Another challenge with using Deep Learning models on Tableau is that they often require the use of Dummy Variable to encode categorical data. To transform your variables you can run some simple if else lines in python. Make sure to access the first element of the argument list as Tableau’s variables are stored as lists (for example, with _arg5[0]).

 def PredictDelay(_arg1, _arg2, _arg3, _arg4, _arg5, _arg6):


    import pandas as pd


    #handle dummy variable assignments

    ORIGIN_ATL = 1 if _arg4[0] == 'ATL' else 0

    ORIGIN_DTW = 1 if _arg4[0] == 'DTW' else 0

    ORIGIN_JFK = 1 if _arg4[0] == 'JFK' else 0

    ORIGIN_MSP = 1 if _arg4[0] == 'MSP' else 0

    ORIGIN_SEA = 1 if _arg4[0] == 'SEA' else 0

    DEST_ATL = 1 if _arg5[0] == 'ATL' else 0

    DEST_DTW = 1 if _arg5[0] == 'DTW' else 0

    DEST_JFK = 1 if _arg5[0] == 'JFK' else 0

    DEST_MSP = 1 if _arg5[0] == 'MSP' else 0

    DEST_SEA = 1 if _arg5[0] == 'SEA' else 0


    # create a data dictionary

    row = {'MONTH': _arg1,

           'DAY_OF_MONTH': _arg2,

           'DAY_OF_WEEK': _arg3,

           'CRS_DEP_TIME': _arg6,


           'ORIGIN_ATL': ORIGIN_ATL,

           'ORIGIN_DTW': ORIGIN_DTW,

           'ORIGIN_JFK': ORIGIN_JFK,

           'ORIGIN_MSP': ORIGIN_MSP,

           'ORIGIN_SEA': ORIGIN_SEA,


           'DEST_ATL': DEST_ATL,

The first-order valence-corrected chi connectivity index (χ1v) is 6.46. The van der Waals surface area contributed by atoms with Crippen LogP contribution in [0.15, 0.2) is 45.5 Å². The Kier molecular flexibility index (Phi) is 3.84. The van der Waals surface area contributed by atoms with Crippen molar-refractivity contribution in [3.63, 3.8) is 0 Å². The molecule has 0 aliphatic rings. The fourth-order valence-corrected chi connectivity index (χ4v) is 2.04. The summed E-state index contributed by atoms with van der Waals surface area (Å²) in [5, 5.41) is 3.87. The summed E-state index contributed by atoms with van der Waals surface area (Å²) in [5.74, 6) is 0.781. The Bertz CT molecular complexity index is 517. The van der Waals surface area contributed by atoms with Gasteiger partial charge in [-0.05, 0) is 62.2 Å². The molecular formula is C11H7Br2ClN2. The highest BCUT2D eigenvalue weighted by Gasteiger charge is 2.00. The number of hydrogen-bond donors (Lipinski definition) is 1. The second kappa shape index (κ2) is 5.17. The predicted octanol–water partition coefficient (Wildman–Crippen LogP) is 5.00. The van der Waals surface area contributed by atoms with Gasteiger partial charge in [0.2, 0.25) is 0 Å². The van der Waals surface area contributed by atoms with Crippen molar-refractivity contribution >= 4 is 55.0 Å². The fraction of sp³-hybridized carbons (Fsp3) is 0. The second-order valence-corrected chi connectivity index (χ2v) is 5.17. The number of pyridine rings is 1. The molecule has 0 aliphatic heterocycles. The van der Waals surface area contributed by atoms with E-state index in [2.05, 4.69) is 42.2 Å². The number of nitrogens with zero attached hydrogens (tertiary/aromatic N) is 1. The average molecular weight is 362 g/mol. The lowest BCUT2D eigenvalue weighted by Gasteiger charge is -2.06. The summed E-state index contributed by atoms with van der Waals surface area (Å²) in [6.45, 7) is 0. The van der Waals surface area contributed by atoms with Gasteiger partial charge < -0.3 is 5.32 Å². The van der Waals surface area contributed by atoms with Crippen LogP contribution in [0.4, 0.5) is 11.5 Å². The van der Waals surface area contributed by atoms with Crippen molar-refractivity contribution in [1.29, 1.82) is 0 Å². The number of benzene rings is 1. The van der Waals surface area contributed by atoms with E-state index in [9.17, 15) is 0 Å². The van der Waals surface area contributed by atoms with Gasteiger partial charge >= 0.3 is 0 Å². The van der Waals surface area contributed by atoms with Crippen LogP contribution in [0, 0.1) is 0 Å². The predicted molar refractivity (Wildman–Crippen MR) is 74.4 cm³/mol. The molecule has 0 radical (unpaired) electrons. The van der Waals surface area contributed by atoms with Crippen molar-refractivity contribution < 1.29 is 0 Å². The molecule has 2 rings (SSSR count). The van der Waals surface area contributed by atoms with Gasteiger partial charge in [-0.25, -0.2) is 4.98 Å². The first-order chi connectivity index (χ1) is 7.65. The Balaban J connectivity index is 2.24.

'DEST_DTW': DEST_DTW,

           'DEST_JFK': DEST_JFK,

           'DEST_MSP': DEST_MSP,

           'DEST_SEA': DEST_SEA,


    # convert it into a dataframe

    X = pd.DataFrame(data = row, index=[0]) 

    # return prediction as a string since float32 cannot be serialized

    return str(kpw().predict(X)[0][0])    

 Deploying the Keras Model

You need one last function to publish the python function to the server. The override parameter allows the function to update it’s predictions. 



                  'Returns the probability of a delayed flight', override = True)

 Creating Parameters and a Calculated Field in Tableau

Now that your python notebook is connected and ready, you can navigate back to Tableau and create a new calculated field for this prediction. In this Calculated Field you will need to access Parameters, so let’s create them first. You will need one for each predictor variable in your model. Make sure to set the values and the data type to whatever makes sense. For instance, the Days of the Month variable needs to be integers from 1 to 30.

 Now to create a Calculated Field. You can follow this form, and learn more from Tableau here. Here I used the SCRIPT_STR() function since the python prediction is returned as a string, however I then wrap this in a FLOAT() function to return it to numerical form (which allowed me to convert it from a decimal to a percentage). You should use the form tabpy.query()[‘response’] to interact with the python function with the name of the function as the first variable then the series of arguments for each variable as _argX followed by a list of their Parameters below. The Parameters will allow you to control the values being passed into the python deep learning model. 

 Building the Dashboard

Now the only thing left to do is build the dashboard. The predictions are dynamic in Tableau making this a great exploratory tool. You can play around with the Parameters by adding them to the dashboard. But remember the predictions are only as good as the data and model quality.

 And here’s a video of the dashboard in action!

 If you are interested in downloading the notebook, you can find a link to the dashboard in my GitHub Repo here